Look, people have commented on the nature of families, but the bill is also a reflection on the nature of health care in this day and age, and it doesn't speak in a very positive way to the nature of health care. I've had occasion -- I mentioned this before, I think during some of the questions and comments -- like other people here, to visit what we understand to be Third World countries and to witness how people receiving health care in those Third World countries have a very strong reliance on family members and/or friends, but usually family members, being present right there with them. I've been in hospitals where the family members not only attend at the hospital but live at the hospital. They prepare food; they do the cooking and cleaning; they dress wounds; they do a whole lot of the nursing function. We used to perceive that as characteristic of grossly underfunded health care systems, yet increasingly -- all of us in this chamber visit our constituents in hospitals and other types of facilities, including seniors' homes -- with the destaffing of our hospitals, of long-term-care facilities, folks in hospital or long-term-care facilities, if they don't have family members or friends attending to them, find themselves seriously overlooked in terms of the level of care they receive.

The fact is that the scarce nursing staff in hospitals simply can't do the jobs all by themselves. They are already doing double and triple duty. The rate of burnout and the stress on nurses and other health professionals is tremendous. The number of days of sick leave that health professionals find themselves taking has grown extraordinarily, and all this stuff compounds.

So when we talk about the need for this legislation, we talk about the reality that, increasingly, folks who are in their final days as a result of any number of conditions -- sickness, as a result of merely aging -- can't rely upon the health system to provide the support and care that they need. Good grief. Which of us hasn't been plagued by calls around reductions in home care hours being provided to our folks or our grandparents, or the home care being provided to a person who is in the final weeks or days of their life and who is in the, I would say, enviable position of being able to spend their final days in their own home?

Part of the need for the legislation comes from the reality that our health care system is so grossly underresourced that family members have to be there to tend to their dying relatives. And there probably isn't a person around who wouldn't be prepared to perform that role or ensure that it was performed. But let's take a look at which workers are most compelled to have to absent themselves from work to perform the role of caretaker for a dying spouse, child or parent.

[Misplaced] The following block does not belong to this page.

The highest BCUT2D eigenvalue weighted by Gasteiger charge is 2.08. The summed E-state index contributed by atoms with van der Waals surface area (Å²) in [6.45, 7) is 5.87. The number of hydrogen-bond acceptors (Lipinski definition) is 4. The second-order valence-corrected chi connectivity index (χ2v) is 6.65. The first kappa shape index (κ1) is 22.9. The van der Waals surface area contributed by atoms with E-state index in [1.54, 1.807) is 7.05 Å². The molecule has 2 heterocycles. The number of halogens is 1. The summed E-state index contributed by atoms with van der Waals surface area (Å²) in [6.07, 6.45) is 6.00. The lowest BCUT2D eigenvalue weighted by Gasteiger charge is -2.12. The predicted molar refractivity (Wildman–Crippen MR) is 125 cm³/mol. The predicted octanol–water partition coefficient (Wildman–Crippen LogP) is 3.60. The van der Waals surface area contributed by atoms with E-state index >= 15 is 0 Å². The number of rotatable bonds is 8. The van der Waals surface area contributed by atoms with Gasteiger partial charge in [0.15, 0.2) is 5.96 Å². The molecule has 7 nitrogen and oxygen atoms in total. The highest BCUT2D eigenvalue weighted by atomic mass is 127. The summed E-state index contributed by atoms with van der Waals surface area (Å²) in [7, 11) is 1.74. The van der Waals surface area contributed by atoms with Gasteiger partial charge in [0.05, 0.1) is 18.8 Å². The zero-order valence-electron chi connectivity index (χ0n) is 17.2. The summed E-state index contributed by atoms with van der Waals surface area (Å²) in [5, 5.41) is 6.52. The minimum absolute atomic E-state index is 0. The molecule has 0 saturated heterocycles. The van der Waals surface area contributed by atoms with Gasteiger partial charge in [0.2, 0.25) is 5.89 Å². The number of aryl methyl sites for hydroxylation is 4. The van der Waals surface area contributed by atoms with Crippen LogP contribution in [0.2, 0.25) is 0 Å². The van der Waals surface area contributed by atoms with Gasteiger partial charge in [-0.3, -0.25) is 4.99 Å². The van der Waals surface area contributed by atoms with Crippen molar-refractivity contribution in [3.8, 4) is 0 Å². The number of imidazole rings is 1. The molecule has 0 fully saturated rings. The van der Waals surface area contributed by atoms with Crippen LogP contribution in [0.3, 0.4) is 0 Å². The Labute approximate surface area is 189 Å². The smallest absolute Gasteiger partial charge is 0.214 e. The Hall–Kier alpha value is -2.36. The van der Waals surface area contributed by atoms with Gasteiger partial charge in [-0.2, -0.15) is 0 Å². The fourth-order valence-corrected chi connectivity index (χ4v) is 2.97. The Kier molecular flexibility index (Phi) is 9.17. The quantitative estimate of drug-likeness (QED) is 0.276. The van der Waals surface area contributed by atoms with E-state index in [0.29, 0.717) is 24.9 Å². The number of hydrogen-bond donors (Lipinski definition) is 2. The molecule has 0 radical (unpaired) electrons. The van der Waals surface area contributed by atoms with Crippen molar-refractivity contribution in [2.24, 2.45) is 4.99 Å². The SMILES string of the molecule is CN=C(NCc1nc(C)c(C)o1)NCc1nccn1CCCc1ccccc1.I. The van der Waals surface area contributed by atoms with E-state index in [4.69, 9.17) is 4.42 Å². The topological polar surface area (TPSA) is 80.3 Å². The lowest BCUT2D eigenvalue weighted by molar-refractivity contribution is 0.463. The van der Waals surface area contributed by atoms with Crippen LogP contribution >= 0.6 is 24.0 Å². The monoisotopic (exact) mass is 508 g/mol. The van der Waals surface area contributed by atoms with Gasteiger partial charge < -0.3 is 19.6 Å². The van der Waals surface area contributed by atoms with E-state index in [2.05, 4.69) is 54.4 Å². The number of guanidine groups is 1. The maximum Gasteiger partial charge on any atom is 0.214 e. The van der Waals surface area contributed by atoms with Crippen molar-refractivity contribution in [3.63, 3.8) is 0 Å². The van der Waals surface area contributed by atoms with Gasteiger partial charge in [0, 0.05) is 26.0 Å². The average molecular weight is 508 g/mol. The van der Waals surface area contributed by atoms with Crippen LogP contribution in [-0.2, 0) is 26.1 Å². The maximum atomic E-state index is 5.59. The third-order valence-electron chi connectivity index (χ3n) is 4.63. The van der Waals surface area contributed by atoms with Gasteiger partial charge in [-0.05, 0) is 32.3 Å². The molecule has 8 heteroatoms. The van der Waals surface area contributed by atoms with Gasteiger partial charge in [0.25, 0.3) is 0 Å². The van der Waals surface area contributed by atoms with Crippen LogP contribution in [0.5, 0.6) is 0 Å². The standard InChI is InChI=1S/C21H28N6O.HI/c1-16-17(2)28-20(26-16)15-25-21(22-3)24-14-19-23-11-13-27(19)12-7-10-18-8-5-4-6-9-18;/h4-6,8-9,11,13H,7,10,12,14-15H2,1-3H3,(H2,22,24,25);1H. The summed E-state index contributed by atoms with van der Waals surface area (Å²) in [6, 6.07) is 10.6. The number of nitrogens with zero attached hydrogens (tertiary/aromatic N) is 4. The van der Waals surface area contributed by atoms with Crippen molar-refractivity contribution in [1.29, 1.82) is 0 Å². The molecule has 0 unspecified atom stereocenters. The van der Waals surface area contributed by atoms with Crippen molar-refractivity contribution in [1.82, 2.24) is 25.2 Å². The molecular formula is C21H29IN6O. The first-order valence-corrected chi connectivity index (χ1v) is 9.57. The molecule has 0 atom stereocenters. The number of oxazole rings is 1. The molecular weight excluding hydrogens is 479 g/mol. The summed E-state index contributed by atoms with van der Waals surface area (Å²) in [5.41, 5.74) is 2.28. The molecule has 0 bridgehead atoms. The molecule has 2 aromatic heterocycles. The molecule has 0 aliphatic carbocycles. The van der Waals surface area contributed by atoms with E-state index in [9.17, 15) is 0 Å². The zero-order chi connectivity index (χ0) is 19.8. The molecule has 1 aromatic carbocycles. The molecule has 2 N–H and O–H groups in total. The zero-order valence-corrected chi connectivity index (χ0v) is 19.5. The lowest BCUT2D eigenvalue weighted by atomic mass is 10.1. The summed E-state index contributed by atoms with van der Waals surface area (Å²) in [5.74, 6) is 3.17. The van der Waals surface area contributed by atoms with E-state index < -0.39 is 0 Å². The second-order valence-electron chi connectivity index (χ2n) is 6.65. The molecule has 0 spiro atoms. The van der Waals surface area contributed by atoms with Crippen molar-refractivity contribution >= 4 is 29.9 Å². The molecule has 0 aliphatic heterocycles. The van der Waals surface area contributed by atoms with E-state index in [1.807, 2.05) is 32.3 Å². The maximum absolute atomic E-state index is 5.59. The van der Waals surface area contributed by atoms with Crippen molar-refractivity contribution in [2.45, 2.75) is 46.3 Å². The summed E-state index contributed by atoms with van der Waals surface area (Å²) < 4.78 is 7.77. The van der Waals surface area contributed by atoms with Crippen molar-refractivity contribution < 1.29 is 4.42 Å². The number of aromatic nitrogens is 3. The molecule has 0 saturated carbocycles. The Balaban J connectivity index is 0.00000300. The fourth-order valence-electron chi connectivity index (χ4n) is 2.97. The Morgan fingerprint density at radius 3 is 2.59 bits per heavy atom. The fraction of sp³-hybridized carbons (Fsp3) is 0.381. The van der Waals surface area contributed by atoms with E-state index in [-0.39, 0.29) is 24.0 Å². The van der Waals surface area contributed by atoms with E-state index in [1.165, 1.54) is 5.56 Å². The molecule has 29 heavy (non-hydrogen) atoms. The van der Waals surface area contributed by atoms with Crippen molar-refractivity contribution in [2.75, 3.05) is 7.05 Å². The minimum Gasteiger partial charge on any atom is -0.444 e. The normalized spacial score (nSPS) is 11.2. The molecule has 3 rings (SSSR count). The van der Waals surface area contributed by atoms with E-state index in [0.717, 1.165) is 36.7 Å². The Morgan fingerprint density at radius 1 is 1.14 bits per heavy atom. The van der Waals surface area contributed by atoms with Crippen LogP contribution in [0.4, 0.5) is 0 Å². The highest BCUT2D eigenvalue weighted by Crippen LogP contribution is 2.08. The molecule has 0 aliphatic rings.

I put to you that one of the most obvious groups of people who would feel compelled to do it themselves are people who don't have the means to hire professional help, to hire private support staff, private nursing staff. Then, if that is a class of persons who feel most compelled to remove themselves, to absent themselves from work for as much as eight weeks -- because I appreciate there could be, and I'm sure is, yet another class of persons for whom it's simply a personal choice. Recognizing that there may be little time left with a parent, child or spouse, they want to spend that time with that child, parent or spouse for all the obvious reasons. That would be not out of the need for that person to participate in health care, but for the personal desire of that person to be present during that point in the other person's life, to be able to share that, a sense of sharing. Reference is made to those critical moments in people's lives: births, deaths, these points of passage.

But I'm saying to you that one of the obvious classes of people who feel most compelled to absent themselves from work because they don't have the means to hire professional staff to come in and take care of a parent, spouse or child, either in the home, the hospital or the long-term-care facility are inherently among the lowest-paid workers. I put to you, then, that these are the people for whom absenting oneself from work becomes increasingly difficult, not about the prospect of whether or not you have a job when your eight weeks are over but from the point of view of being able to afford to take that time off. As I understand it -- I'm sure people will be quick to correct -- based on the material from our research staff, you're basically getting six weeks of unemployment insurance or EI out of an eight-week period. That's a fraction of your working pay.

If you're well paid, if you're making what MPPs make, yes, you can survive for a period of time on a fraction of what you make as an MPP, never mind what you make as a CEO or a vice-president of any of those various subspecies of Ontario Hydro. If you make what you make as an MPP, to support oneself and one's family on a fraction of your income for a period of five, six, seven, eight weeks is entirely feasible. But if you're making 10 bucks an hour, to maintain your household on a fraction of that 10 bucks an hour becomes virtually impossible.

So here's the dilemma. Again, it's not to say that the bill is bad because of it, but it's to point out what the bill doesn't do, as compared to what the bill does. I put to you that, notwithstanding the intentions of the bill and how nice it seems, those people who are most compelled because they don't have the means to hire private nursing and other care staff for a dying relative in that class of relatives that's eligible are the ones who feel most compelled to do the work themselves. But they're the ones who, by the very fact that they can't afford to hire the professional staff, the private additional staff, similarly can least afford to take one week, two weeks, never mind eight weeks off.